The COVID Experience… Learning and Teaching

The coronavirus has forced schools and teachers to change how they educate students. Students have told us the things they miss about going to school: their friends, teachers, sports, extracurricular activities. Some also talk about the challenges of remote learning, like struggling to understand assignments, getting easily distracted and not having reliable internet. What our students have missed during COVID-19 are the lessons learnt in the school yard and the socialisation that we know is so critical to a successful life.

However, many students also said there were aspects of remote learning they enjoyed, such as getting to work at their own pace, setting their own schedule and being free from “the stressful environment of school.” Some students have engaged with this new form of learning and find the style of learning online highly attractive.

However, time will tell whether our schools have been propelled into the future or whether they will retreat to protect the status quo. How will the 21st century skills we want for our children (creativity, collaboration, self-management and initiative and so forth) play out in the post-COVID-19 landscape?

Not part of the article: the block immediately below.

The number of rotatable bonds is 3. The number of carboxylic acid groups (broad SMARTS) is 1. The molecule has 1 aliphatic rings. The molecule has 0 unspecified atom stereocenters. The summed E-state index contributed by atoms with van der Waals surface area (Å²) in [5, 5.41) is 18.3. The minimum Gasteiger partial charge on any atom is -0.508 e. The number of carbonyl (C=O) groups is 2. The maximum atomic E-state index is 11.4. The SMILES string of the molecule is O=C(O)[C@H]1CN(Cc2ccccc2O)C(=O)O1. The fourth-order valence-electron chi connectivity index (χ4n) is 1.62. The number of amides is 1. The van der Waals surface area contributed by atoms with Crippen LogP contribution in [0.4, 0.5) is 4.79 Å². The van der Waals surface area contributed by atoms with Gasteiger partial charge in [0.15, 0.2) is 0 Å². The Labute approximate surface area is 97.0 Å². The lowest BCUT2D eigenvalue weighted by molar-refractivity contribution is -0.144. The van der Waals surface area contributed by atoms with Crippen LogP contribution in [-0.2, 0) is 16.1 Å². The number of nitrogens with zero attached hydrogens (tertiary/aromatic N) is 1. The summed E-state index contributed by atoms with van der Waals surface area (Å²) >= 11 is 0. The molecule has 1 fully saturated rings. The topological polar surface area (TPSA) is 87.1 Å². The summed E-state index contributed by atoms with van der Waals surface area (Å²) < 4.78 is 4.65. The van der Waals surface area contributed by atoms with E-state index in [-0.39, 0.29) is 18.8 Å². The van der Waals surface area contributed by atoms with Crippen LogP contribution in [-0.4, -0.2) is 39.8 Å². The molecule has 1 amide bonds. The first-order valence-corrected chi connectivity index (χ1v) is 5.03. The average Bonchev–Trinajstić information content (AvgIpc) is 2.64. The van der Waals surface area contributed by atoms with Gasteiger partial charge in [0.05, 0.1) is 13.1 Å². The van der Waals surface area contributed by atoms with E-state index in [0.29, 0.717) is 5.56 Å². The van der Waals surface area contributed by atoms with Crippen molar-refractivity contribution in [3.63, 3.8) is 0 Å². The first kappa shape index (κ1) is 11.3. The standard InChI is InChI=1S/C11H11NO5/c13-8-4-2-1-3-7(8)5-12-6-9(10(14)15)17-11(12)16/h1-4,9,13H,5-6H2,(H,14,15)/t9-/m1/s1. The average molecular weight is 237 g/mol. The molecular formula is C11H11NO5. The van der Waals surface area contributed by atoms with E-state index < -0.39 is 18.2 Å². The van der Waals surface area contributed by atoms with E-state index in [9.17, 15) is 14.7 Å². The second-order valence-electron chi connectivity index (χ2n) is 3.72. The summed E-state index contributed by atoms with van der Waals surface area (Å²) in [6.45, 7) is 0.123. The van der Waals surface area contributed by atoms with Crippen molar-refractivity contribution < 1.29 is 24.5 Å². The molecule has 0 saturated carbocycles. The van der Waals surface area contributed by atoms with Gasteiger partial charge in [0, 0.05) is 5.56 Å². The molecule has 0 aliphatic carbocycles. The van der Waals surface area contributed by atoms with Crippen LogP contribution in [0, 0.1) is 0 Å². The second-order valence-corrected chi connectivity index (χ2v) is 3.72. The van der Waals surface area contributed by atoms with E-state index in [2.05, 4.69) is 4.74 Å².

What happens next?

As schools return onsite over the coming month, an increasing number of students will want to continue to lead and self-manage their own learning. How will this work if teachers want to get back to ‘well-run classes’ and ‘tightly-structured timetables’? Likewise, some teachers (and students) will be desperate to get back to the familiar while others will want to go back to pre-lockdown structures and miss the golden opportunity that this has presented us in education.

A key skill for all students is the ability to self-manage time and tasks. This crucial skill has been tested and the need amplified as students learn to be more self-directed while learning remotely. It raises an important key issue for learning. Who leads the learning? Who gets input? Whose voices are heard? Have we been pleasantly surprised that most students have thrived in this? Why would we take this opportunity back from them?

While in lockdown, MSJ has seized the opportunity to explore different approaches. Times have been provided for students to come together for shared workshops and check-ins (i.e. synchronous learning) while also allowing them to work at their own pace, to suit their own context and needs (i.e. asynchronous learning).

We want our students to be the sort of thinkers and doers that will propel us forward as a society, a country and a planet. As we move forward, there are continued opportunities for students to experience a mixture of face-to-face learning with some online learning. Hybrid models can enable learning to be more personalised to individual needs and blended models can make the best use of technology.

Joanna De Bono - Deputy Principal Learning & Staff